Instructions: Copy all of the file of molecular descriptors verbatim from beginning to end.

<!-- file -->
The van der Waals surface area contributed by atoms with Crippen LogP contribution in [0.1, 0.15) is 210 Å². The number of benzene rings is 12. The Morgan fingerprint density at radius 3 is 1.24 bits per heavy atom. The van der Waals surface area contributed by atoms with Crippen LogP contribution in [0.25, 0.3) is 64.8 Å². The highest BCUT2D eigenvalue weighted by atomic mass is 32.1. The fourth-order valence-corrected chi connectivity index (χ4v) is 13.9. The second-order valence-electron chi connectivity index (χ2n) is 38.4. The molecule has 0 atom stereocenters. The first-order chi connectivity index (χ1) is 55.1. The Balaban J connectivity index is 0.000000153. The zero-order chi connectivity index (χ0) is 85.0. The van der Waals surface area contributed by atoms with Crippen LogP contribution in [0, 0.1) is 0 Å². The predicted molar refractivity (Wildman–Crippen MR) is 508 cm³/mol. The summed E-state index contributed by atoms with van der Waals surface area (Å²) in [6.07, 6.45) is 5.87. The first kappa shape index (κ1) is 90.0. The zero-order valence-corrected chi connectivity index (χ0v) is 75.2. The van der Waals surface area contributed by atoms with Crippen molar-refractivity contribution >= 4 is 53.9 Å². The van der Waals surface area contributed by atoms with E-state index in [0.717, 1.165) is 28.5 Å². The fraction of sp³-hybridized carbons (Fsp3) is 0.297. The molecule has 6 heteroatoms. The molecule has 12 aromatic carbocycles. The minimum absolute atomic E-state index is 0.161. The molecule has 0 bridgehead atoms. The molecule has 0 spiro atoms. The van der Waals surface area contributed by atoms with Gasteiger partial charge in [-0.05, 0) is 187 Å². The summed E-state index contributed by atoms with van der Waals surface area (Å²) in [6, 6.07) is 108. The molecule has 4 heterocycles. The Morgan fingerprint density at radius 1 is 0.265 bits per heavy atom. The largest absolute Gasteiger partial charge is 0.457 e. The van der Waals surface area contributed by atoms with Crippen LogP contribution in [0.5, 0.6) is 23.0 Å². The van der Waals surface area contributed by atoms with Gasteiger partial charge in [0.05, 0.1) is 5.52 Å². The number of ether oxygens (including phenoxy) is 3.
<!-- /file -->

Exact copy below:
The van der Waals surface area contributed by atoms with Crippen LogP contribution in [0.1, 0.15) is 210 Å². The number of benzene rings is 12. The Morgan fingerprint density at radius 3 is 1.24 bits per heavy atom. The van der Waals surface area contributed by atoms with Crippen LogP contribution in [0.25, 0.3) is 64.8 Å². The highest BCUT2D eigenvalue weighted by atomic mass is 32.1. The fourth-order valence-corrected chi connectivity index (χ4v) is 13.9. The second-order valence-electron chi connectivity index (χ2n) is 38.4. The molecule has 0 atom stereocenters. The first-order chi connectivity index (χ1) is 55.1. The Balaban J connectivity index is 0.000000153. The zero-order chi connectivity index (χ0) is 85.0. The van der Waals surface area contributed by atoms with Crippen LogP contribution in [0, 0.1) is 0 Å². The predicted molar refractivity (Wildman–Crippen MR) is 508 cm³/mol. The summed E-state index contributed by atoms with van der Waals surface area (Å²) in [6.07, 6.45) is 5.87. The first kappa shape index (κ1) is 90.0. The zero-order valence-corrected chi connectivity index (χ0v) is 75.2. The van der Waals surface area contributed by atoms with Crippen molar-refractivity contribution >= 4 is 53.9 Å². The van der Waals surface area contributed by atoms with E-state index in [0.717, 1.165) is 28.5 Å². The fraction of sp³-hybridized carbons (Fsp3) is 0.297. The molecule has 6 heteroatoms. The molecule has 12 aromatic carbocycles. The minimum absolute atomic E-state index is 0.161. The molecule has 0 bridgehead atoms. The molecule has 0 spiro atoms. The van der Waals surface area contributed by atoms with Gasteiger partial charge in [-0.05, 0) is 187 Å². The summed E-state index contributed by atoms with van der Waals surface area (Å²) in [6, 6.07) is 108. The molecule has 4 heterocycles. The Morgan fingerprint density at radius 1 is 0.265 bits per heavy atom. The largest absolute Gasteiger partial charge is 0.457 e. The van der Waals surface area contributed by atoms with Crippen LogP contribution in [0.5, 0.6) is 23.0 Å². The van der Waals surface area contributed by atoms with Gasteiger partial charge in [0.05, 0.1) is 5.52 Å². The number of ether oxygens (including phenoxy) is 3.